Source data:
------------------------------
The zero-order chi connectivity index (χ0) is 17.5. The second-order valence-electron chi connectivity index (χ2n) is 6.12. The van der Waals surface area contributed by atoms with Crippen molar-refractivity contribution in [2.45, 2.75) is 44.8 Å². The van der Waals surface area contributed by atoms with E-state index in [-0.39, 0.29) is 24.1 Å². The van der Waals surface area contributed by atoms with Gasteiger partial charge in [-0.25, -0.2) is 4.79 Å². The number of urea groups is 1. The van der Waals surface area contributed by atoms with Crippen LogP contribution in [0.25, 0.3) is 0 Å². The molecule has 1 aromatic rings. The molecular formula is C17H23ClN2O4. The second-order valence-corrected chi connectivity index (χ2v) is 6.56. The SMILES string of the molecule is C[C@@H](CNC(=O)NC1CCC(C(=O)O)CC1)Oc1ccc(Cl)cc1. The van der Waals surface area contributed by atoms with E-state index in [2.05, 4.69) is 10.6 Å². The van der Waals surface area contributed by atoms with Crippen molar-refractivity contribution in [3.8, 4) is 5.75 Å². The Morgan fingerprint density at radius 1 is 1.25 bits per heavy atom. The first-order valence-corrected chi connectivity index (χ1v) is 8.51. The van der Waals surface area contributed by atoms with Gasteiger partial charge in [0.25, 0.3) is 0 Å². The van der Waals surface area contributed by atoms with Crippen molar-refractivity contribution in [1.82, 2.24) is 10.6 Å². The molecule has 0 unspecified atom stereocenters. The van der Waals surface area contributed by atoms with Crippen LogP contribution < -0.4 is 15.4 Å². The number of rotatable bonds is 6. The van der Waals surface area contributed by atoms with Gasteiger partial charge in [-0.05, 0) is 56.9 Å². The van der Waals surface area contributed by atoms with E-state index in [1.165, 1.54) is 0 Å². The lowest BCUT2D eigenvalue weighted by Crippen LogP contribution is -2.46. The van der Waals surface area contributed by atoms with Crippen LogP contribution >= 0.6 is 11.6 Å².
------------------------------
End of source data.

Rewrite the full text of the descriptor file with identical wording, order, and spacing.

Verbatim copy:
The zero-order chi connectivity index (χ0) is 17.5. The second-order valence-electron chi connectivity index (χ2n) is 6.12. The van der Waals surface area contributed by atoms with Crippen molar-refractivity contribution in [2.45, 2.75) is 44.8 Å². The van der Waals surface area contributed by atoms with E-state index in [-0.39, 0.29) is 24.1 Å². The van der Waals surface area contributed by atoms with Gasteiger partial charge in [-0.25, -0.2) is 4.79 Å². The number of urea groups is 1. The van der Waals surface area contributed by atoms with Crippen LogP contribution in [0.25, 0.3) is 0 Å². The molecule has 1 aromatic rings. The molecular formula is C17H23ClN2O4. The second-order valence-corrected chi connectivity index (χ2v) is 6.56. The SMILES string of the molecule is C[C@@H](CNC(=O)NC1CCC(C(=O)O)CC1)Oc1ccc(Cl)cc1. The van der Waals surface area contributed by atoms with E-state index in [2.05, 4.69) is 10.6 Å². The van der Waals surface area contributed by atoms with Crippen molar-refractivity contribution in [3.8, 4) is 5.75 Å². The Morgan fingerprint density at radius 1 is 1.25 bits per heavy atom. The first-order valence-corrected chi connectivity index (χ1v) is 8.51. The van der Waals surface area contributed by atoms with Gasteiger partial charge in [0.25, 0.3) is 0 Å². The van der Waals surface area contributed by atoms with Crippen molar-refractivity contribution in [1.82, 2.24) is 10.6 Å². The molecule has 0 unspecified atom stereocenters. The van der Waals surface area contributed by atoms with Crippen LogP contribution < -0.4 is 15.4 Å². The number of rotatable bonds is 6. The van der Waals surface area contributed by atoms with Gasteiger partial charge in [-0.05, 0) is 56.9 Å². The van der Waals surface area contributed by atoms with E-state index in [1.165, 1.54) is 0 Å². The lowest BCUT2D eigenvalue weighted by Crippen LogP contribution is -2.46. The van der Waals surface area contributed by atoms with Crippen LogP contribution >= 0.6 is 11.6 Å².